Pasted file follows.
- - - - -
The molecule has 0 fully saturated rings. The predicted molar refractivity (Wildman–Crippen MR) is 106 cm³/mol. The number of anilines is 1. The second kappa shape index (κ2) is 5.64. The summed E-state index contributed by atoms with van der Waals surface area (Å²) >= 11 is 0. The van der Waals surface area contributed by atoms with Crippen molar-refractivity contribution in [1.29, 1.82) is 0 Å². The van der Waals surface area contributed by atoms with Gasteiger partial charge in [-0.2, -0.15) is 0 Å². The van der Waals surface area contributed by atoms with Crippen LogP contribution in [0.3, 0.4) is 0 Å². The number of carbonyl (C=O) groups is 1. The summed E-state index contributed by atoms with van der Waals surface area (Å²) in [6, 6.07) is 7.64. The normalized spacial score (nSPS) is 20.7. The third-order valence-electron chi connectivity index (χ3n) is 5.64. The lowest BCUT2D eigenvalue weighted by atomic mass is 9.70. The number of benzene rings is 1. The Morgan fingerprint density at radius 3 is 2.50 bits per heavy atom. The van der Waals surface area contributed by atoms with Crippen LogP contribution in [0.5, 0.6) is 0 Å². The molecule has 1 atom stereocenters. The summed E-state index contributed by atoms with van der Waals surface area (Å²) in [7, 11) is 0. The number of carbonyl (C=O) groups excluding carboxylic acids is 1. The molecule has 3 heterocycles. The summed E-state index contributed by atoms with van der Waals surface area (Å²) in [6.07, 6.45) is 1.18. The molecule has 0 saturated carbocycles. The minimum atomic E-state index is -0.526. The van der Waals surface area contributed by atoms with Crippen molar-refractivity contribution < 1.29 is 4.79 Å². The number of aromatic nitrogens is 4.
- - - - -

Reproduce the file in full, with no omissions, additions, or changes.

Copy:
The molecule has 0 fully saturated rings. The predicted molar refractivity (Wildman–Crippen MR) is 106 cm³/mol. The number of anilines is 1. The second kappa shape index (κ2) is 5.64. The summed E-state index contributed by atoms with van der Waals surface area (Å²) >= 11 is 0. The van der Waals surface area contributed by atoms with Crippen molar-refractivity contribution in [1.29, 1.82) is 0 Å². The van der Waals surface area contributed by atoms with Gasteiger partial charge in [-0.2, -0.15) is 0 Å². The van der Waals surface area contributed by atoms with Crippen LogP contribution in [0.3, 0.4) is 0 Å². The number of carbonyl (C=O) groups is 1. The summed E-state index contributed by atoms with van der Waals surface area (Å²) in [6, 6.07) is 7.64. The normalized spacial score (nSPS) is 20.7. The third-order valence-electron chi connectivity index (χ3n) is 5.64. The lowest BCUT2D eigenvalue weighted by atomic mass is 9.70. The number of benzene rings is 1. The Morgan fingerprint density at radius 3 is 2.50 bits per heavy atom. The van der Waals surface area contributed by atoms with Crippen LogP contribution in [0.5, 0.6) is 0 Å². The molecule has 1 atom stereocenters. The summed E-state index contributed by atoms with van der Waals surface area (Å²) in [7, 11) is 0. The number of carbonyl (C=O) groups excluding carboxylic acids is 1. The molecule has 3 heterocycles. The summed E-state index contributed by atoms with van der Waals surface area (Å²) in [6.07, 6.45) is 1.18. The molecule has 0 saturated carbocycles. The minimum atomic E-state index is -0.526. The van der Waals surface area contributed by atoms with Crippen molar-refractivity contribution < 1.29 is 4.79 Å². The number of aromatic nitrogens is 4.